Can Bluegrass Be Popular?
In 2005, the country group Ryan Shupe and the Rubberband released the rock-inflected “Banjo Boy,” a song about a boy who wants to be a rock star with the fame and lifestyle the myth promises. Something is keeping the boy from achieving his dream, however—he does not play the electric guitar, the prototypical rock start instrument. Instead, he plays the banjo, an instrument associated not with popular music, but with the niche music genre bluegrass. While appearing in some popular songs, the banjo has been relegated to the margins of popular music and is often used for humor or as the subject of ridicule, “Banjo Boy” being an example. The obvious solution for this boy would be to stop playing the banjo, but the prominent bluegrass-style banjo solo that marks the end of the song suggests that the boy is unwilling to do so. Though the song is meant to be humorous, this tension between this fictional banjo player and his rock-star dreams reflects a real situation—many young people today enjoy folk-influenced styles of music and new styles of popular music, yet the two musics occupy different spheres of existence and rarely cross paths.
A similar tension exists in a more serious song released in 2005, Nickel Creek’s “When in Rome.” Its lyrics present various situations in which people refuse new ideas and knowledge that could improve their life, preferring instead the old ways to which they are accustomed. Like “Banjo Boy,” “When in Rome” could be read as a critique of modern musical tastes—contemporary audiences are unwilling to entertain new ideas about qualifies as popular music, to their detriment.
The tension between the past and future in “When in Rome” is evident in Nickel Creek’s career. While none of Nickel Creek’s members (Sean Watkins, acoustic guitar; his sister Sara Watkins, fiddle; and Chris Thile, mandolin) play the banjo, they share are the same problem as the “Banjo Boy”—their type of ensemble is mostly unknown in popular music, especially the inclusion of Thile’s mandolin, an instrument most Americans could not name on sight. Their formative musical training is in bluegrass music. Yet despite their instrumentation and training, Nickel Creek became popular beyond the traditional bluegrass base; at the beginning of the 2000s, they released three commercially successful albums, earning top spots on the bluegrass and country charts while crossing over into the pop charts: the eponymous Nickel Creek (2000, #135 on Billboard Hot 200, went Platinum), This Side (2002, #18 on Billboard Hot 200), and Why Should the Fire Die? (2005, #17 on Billboard Hot 200).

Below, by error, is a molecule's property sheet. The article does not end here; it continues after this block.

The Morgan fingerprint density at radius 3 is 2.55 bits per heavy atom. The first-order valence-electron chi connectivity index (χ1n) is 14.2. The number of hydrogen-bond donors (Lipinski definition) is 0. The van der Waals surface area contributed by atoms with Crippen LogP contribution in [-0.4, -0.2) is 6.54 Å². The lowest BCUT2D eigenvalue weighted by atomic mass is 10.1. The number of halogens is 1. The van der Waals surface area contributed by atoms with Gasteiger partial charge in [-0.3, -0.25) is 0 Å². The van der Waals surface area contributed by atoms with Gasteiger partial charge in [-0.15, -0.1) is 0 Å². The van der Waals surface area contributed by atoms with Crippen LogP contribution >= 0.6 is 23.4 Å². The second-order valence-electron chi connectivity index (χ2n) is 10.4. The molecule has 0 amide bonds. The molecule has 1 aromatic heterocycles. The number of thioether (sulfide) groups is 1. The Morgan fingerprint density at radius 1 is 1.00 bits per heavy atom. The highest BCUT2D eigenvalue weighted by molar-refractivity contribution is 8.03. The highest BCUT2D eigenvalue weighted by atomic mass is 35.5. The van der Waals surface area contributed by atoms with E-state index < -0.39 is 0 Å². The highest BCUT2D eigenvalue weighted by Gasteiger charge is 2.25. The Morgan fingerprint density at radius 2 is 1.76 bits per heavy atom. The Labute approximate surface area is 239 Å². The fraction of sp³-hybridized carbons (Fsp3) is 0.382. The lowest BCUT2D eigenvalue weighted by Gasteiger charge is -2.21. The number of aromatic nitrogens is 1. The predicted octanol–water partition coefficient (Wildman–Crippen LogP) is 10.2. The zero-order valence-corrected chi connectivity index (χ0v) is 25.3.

From the deep ‘burbs of San Diego…
Though the name “Nickel Creek” is pure bluegrass, drawing on a long tradition of naming groups (and songs) after fictional small streams, the group has a non-stereotypical biography. The three grew up in the San Diego suburbs instead of the rural Southeast. In addition to their bluegrass training, they received some classical training—Sara Watkins with the Suzuki violin method and Thile starting a degree in classical violin until the success of their first album (1). Besides listening to bluegrass albums and Austin City Limits, they also explored artists outside traditional bluegrass fare, such as Counting Crows, Toad the Wet Sprocket, and Elliot Smith (2). They did not hide their upbringing in their presentation—instead of the usual suits with cowboy hats and boots, they wore more fashionable modern attire.
As they began playing and touring together in their early teens, however, their technical ability on their acoustic instruments gave the group strong bluegrass legitimacy. Thile was especially well regarded, recording critically acclaimed solo albums at the ages of thirteen and sixteen. For another post about Thile as a solo artist, see this. The group’s big break came when Alison Krauss, herself hailed as a bluegrass prodigy a generation earlier, agreed to produce them on the Sugar Hill label (3).
During the years between the Nickel Creek album and their breakup in 2007, the group attracted new audiences by approaching their bluegrass instruments from a different angle, taking inspiration from popular music. They challenged “authentic” bluegrass traditions by becoming progressively more experimental in their approach to their music and its lyrical content. Despite this experimentation, they continued to attract bluegrass audiences as well. Nickel Creek was able to successfully negotiate outside influences into their largely acoustic and bluegrass-motivated musical sound, earning the hybrid genre label “newgrass,” a word that itself suggests novel experimentation while still observing tradition.
In order to understand how Nickel Creek balanced tradition and innovation, we’ll need to understand the context, or the history of bluegrass from its inception (in the actually quite recent past) to the present, which will be the subject of part 2. In part 3, I’ll examine in more musical detail the three albums Nickel Creek produced before their breakup: Nickel Creek, This Side, and Why Should the Fire Die.
Vocab: mandolin, Suzuki Violin, acoustic, eponymous
(1) Jeffery Pepper Rodgers, “Up on Nickel Creek: How Three Bluegrass Prodigies Became One of the Freshest Successes in Pop Music,” Acoustic Guitar 13 (December 2002).
(3) Craig Havighurst, “Nickel Creek: Newgrass Wunderkinder,” Acoustic Guitar 11 (August 2000): 16–17.